You should ignore your supervisors opinions now. This nonsense about 10 years without a large income is absolute horseshit. How on earth is he able to predict your future with such certainty? How can someone who has presumably never worked outside academia possibly know whether you'll be overqualified with a Phd? It's laughable nonsense.
Focus on your PhD, keep working hard and like virtually every other student out there you'll get your PhD certificate and be able to move on.
This guy sounds like a grade A arsehole who is deliberately trying to force you out because if you fail it will look bad on his record.
He also doesn't want to pull the plug, he wants you to do that. Stick to your guns. Let him pull the trigger. I bet he won't.
posted
03-Aug-19, 17:50
Avatar for Tudor_Queen
posted about 4 months ago
I think I agree with the gist of what pm133 is saying here.


Quote From pm133:

This guy sounds like a grade A arsehole who is deliberately trying to force you out because if you fail it will look bad on his record.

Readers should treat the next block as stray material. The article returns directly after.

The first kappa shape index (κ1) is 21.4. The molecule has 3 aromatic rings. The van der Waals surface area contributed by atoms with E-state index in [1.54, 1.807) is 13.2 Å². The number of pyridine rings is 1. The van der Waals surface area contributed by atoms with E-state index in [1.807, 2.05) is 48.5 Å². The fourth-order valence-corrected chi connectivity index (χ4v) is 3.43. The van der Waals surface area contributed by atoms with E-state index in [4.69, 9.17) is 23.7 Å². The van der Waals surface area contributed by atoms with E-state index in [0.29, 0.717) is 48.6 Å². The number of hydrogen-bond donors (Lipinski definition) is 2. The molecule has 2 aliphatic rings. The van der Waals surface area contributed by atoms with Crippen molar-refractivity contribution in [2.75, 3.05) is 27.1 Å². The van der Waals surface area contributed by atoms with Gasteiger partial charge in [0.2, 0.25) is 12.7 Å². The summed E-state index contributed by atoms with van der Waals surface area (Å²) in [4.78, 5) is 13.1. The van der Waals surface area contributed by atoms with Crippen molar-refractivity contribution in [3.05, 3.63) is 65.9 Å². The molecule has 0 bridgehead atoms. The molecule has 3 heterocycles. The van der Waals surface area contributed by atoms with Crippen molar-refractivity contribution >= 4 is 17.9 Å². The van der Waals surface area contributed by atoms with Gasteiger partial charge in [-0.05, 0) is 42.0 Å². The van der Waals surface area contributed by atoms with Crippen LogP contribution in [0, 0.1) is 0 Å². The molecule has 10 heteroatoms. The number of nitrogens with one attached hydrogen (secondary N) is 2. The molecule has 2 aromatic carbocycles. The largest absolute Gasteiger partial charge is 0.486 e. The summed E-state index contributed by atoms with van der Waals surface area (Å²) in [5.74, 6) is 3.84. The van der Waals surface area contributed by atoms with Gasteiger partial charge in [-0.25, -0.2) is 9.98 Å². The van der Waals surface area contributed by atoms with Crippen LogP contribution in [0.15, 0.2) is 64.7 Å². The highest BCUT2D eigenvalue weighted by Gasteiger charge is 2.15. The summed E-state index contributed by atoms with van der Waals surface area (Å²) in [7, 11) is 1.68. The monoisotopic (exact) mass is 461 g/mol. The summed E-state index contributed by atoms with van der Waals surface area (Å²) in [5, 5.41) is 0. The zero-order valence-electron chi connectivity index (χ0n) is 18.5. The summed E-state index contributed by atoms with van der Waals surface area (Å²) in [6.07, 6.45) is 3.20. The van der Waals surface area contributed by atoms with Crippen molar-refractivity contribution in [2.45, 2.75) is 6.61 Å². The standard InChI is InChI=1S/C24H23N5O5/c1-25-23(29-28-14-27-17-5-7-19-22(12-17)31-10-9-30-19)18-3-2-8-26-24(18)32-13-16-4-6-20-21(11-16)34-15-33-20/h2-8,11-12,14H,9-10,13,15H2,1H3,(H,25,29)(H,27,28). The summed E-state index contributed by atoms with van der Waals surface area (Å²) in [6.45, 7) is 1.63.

He also doesn't want to pull the plug, he wants you to do that. Stick to your guns. Let him pull the trigger. I bet he won't.


It may not be that he thinks you will fail and it will look bad on his record. It may just be that because you haven't got anything publishable already he is wanting to pull the plug (or rather have you pull it), so that he can invest all his time in the projects that are showing more fruit already. It sucks but could be the case.

What is your gut feeling about things - i.e., whether you can do enough to pass? That is the main thing. If you could get another supervisor on board who is more encouraging and expresses confidence in your work then that would assist you greatly in seeing this thing through.

Hope this helps.